A Knight Foundation survey found that students support campus prohibitions against protected speech that targets certain groups. Some 78% of students believed colleges should be able to restrict use of racial slurs. The same percentage favored safe spaces on campus “designed to be free from threatening actions, ideas or conversations.”
More telling, most college students believed efforts at diversity and inclusion “frequently” (27%) or “occasionally” (49%) conflict with free speech rights.
Essentially, students believe that hate speech undermines community values and violates the conscience of under-represented and protected groups.
Freedom of conscience
The United States came close to adding a sixth freedom to the First, which protects free speech, press, religion, petition and assembly. James Madison, statesman, philosopher and fourth president, believed the conscience was “the most sacred of all property” and a natural right.
His proposal was a blueprint for the First Amendment. Its primary clause, however, dealt with religion: “The civil rights of none shall be abridged on account of religious belief or worship, nor shall any national religion be established, nor shall the full and equal rights of conscience ([emphasis added)] be in any manner, or on any pretext infringed.”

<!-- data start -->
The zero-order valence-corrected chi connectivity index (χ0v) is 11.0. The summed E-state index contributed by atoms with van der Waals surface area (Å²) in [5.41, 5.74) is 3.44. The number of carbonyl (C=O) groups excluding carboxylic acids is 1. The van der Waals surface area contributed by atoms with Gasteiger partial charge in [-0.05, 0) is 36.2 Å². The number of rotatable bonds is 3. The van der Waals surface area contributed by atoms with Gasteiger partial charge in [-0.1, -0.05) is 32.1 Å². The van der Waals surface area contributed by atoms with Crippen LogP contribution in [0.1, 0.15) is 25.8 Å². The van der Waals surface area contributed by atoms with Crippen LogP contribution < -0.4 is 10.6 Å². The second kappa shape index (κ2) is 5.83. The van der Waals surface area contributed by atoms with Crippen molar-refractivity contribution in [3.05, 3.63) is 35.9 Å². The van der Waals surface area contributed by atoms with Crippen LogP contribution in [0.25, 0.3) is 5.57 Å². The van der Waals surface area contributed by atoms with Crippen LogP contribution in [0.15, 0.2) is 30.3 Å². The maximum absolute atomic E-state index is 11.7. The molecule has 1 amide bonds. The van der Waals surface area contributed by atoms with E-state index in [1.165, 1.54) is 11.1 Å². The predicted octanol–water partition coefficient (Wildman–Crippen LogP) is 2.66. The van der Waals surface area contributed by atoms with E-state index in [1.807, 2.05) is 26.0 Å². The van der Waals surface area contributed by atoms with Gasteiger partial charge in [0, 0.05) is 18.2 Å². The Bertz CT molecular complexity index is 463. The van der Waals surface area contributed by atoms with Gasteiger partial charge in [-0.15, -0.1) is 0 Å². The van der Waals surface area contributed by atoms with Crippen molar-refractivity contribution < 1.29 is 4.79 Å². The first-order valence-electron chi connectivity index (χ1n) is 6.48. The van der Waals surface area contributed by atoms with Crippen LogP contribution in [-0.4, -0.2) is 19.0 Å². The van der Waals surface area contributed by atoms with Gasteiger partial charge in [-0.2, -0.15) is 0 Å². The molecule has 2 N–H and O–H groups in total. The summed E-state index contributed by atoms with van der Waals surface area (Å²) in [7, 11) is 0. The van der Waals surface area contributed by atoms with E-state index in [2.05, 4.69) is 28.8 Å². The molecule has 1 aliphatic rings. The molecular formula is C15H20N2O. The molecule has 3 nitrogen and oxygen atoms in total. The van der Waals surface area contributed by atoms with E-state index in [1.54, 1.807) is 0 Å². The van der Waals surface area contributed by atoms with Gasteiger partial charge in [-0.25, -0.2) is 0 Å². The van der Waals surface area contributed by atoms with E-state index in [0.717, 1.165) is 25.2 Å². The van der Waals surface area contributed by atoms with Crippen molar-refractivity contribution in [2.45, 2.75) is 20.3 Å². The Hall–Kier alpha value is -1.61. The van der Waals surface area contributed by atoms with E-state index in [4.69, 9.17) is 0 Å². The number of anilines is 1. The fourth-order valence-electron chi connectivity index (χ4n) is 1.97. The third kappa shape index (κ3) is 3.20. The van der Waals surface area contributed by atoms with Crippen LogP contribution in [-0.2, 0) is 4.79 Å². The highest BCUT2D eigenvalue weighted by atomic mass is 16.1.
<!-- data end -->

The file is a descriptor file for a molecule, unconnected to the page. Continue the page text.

That language was revised in the House to read: “Congress shall make no law establishing religion, or to prevent the free exercise thereof, or to infringe the rights of conscience.” The reference to conscience was removed in the Senate.
Had it remained, the United States would have endorsed a concept that had secular as well as religious connotations.
As Michael J. White writes in the San Diego Law Review, freedom of conscience raises “messy” questions about what behavior can be tolerated in society.
Madison’s view of conscience is echoed indirectly in the Universal Declaration of Human Rights in Articles 1 and 18, respectively:
- “All human beings are born free and equal in dignity and rights. They are endowed with reason and conscience and should act towards one another in a spirit of brotherhood.”
- “Everyone has the right to freedom of thought, conscience and religion; this right includes freedom to change his religion or belief. …”
Dozens of countries have based hate speech laws on freedom of conscience. For instance, in Germany, it is illegal to incite hatred against any part of the population or to insult their human dignity. A recent case involved a man who called women “second-class” people, with an appeals court stating this was misogynist abuse.